Purdue University scientists have taken a page from air conditioner technology in their quest for a new way to cool down ever-more powerful computer chips.
Their experimental system, which flushes a refrigerant through tiny channels cut into chips, is intended for the high-power electronics found in radar and advanced weapons systems such as lasers, said Issam Mudawar, a mechanical engineering professor at Purdue.
Mudawar, who's leading the research, said the new cooling system should be able to cool chips that produce more than 1,000 watts of heat for about every half-inch square of circuitry.
He said that would be a fivefold increase over the heat-removing abilities of existing systems that typically rely on air-cooling to waft heat away from microprocessors.
"Basically what we're doing is opening the window of opportunity in terms of heat dissipation, so that chip developers can make more aggressive chips, more demanding chips," Mudawar said.
The new cooling system uses tiny parallel grooves called microchannels cut in a chip's surface and covered with a metal plate. Hydrofluorocarbons — a liquid used in air conditioners to cool air — are flushed through tiny holes in the metal plate called microjets and into the channels to draw heat away from the chip.
As it flows through the grooves, the liquid bubbles and partially vaporizes, adding to its ability to cool. After each pass, the fluid and vapor leaves the chip and enters a loop where it is returned to an all-liquid state and then comes back into the channels to cool again.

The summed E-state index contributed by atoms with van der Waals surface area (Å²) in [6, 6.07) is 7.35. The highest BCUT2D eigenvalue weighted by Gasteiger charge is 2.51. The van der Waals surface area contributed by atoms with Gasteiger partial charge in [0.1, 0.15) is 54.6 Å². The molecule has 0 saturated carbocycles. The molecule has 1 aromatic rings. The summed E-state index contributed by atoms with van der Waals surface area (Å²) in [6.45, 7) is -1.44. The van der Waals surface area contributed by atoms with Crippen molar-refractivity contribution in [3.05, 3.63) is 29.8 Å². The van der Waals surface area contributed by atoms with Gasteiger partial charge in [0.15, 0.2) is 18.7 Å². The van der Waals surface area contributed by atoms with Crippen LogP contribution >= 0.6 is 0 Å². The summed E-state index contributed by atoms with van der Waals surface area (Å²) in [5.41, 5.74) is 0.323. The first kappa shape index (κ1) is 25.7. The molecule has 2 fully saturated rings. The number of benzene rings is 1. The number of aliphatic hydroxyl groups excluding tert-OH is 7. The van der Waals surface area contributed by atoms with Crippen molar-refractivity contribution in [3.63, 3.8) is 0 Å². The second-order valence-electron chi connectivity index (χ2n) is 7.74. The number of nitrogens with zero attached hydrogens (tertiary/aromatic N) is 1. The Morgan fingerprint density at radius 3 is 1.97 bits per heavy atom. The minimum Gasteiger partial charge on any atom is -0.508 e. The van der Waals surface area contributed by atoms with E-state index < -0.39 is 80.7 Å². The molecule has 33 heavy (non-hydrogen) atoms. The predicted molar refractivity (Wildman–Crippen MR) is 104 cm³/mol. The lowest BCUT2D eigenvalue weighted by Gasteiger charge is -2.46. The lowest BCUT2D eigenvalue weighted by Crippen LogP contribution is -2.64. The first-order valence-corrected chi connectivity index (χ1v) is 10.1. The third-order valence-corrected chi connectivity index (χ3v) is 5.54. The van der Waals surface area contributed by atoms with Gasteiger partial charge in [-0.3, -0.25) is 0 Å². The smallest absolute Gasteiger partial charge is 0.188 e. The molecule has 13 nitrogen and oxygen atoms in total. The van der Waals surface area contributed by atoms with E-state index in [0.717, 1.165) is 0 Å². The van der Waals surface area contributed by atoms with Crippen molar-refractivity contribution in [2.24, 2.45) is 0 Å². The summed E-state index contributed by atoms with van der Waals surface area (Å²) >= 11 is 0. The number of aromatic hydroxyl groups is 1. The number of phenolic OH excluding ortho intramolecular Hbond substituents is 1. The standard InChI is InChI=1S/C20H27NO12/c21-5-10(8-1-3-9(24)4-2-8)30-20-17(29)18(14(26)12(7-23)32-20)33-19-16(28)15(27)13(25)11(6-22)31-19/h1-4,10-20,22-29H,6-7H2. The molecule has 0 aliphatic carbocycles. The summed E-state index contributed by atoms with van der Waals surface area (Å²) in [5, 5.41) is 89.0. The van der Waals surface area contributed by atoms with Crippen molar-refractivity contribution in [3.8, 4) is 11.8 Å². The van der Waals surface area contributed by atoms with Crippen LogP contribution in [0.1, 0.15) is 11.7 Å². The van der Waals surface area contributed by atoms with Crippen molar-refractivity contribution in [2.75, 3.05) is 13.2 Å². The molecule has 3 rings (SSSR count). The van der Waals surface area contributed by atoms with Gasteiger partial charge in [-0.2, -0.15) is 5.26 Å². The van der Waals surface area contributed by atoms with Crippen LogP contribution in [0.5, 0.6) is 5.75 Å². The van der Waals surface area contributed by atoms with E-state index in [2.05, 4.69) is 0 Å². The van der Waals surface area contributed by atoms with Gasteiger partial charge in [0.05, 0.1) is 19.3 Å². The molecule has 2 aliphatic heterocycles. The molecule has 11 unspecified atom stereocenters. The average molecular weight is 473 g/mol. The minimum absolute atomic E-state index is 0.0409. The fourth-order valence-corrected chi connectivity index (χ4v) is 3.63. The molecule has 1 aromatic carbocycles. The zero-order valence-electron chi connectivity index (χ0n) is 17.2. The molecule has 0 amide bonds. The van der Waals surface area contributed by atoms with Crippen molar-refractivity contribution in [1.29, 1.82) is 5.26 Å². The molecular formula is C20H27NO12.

Personal computers get their brain power from conventional microprocessors that rarely dissipate more than 100 watts of heat for about every half-inch square. But computing systems needed for complex devices such as weapons systems generate far more heat.
And as chips used in those advanced computers become smaller and more powerful, scientists must find a way to remove the additional heat that puts those electronics at risk of a meltdown.
Mudawar said the goal is to remove the greatest number of watts — a measure of the rate of heat coming from a chip's surface — to keep it below a certain temperature. That's typically no greater than 257 degrees Fahrenheit, he said.
Mudawar developed the new cooling technique with mechanical engineering doctoral students Myung Sung and Jaeseon Lee.
The Purdue colleagues, who are still working to refine the system, hope their idea catches the interest of a defense contractor.
Some of their work was presented in May during a gathering in Orlando, Fla., of scientists who study ways of reducing heat in computer electronics. Over the past four years, the Purdue team has received about $500,000 in funding from the Office of Naval Research.
Mark S. Spector, the ONR's program officer for advanced naval power systems, said the new research holds promise in the government's push with academia and private industry to find new ways cool down microprocessors needed for future military applications.
He said those include the high-power electronics found in lasers, propulsion and military sensor arrays.
"The rapidly increasing use of electronics in military hardware is resulting in unprecedented thermal management needs," Spector said.